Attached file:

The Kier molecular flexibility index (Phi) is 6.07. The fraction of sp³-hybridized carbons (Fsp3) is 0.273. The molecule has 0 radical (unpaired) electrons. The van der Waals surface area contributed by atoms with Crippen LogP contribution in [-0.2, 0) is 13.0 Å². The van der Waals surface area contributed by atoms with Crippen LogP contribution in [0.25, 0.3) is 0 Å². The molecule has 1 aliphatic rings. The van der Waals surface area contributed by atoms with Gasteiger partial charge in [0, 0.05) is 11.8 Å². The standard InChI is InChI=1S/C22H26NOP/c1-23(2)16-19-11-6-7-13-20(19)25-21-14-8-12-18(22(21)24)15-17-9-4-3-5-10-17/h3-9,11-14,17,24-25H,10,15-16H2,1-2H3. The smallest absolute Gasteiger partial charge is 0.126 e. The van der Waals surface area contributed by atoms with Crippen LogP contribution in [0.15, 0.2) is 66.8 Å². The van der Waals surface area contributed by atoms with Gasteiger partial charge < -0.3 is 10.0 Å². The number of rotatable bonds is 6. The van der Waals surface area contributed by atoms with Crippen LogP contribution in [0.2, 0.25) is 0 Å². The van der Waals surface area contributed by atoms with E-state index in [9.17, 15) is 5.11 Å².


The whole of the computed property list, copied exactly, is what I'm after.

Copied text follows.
The Kier molecular flexibility index (Phi) is 6.07. The fraction of sp³-hybridized carbons (Fsp3) is 0.273. The molecule has 0 radical (unpaired) electrons. The van der Waals surface area contributed by atoms with Crippen LogP contribution in [-0.2, 0) is 13.0 Å². The van der Waals surface area contributed by atoms with Crippen LogP contribution in [0.25, 0.3) is 0 Å². The molecule has 1 aliphatic rings. The van der Waals surface area contributed by atoms with Gasteiger partial charge in [0, 0.05) is 11.8 Å². The standard InChI is InChI=1S/C22H26NOP/c1-23(2)16-19-11-6-7-13-20(19)25-21-14-8-12-18(22(21)24)15-17-9-4-3-5-10-17/h3-9,11-14,17,24-25H,10,15-16H2,1-2H3. The smallest absolute Gasteiger partial charge is 0.126 e. The van der Waals surface area contributed by atoms with Crippen LogP contribution in [0.15, 0.2) is 66.8 Å². The van der Waals surface area contributed by atoms with Gasteiger partial charge < -0.3 is 10.0 Å². The number of rotatable bonds is 6. The van der Waals surface area contributed by atoms with Crippen LogP contribution in [0.2, 0.25) is 0 Å². The van der Waals surface area contributed by atoms with E-state index in [9.17, 15) is 5.11 Å².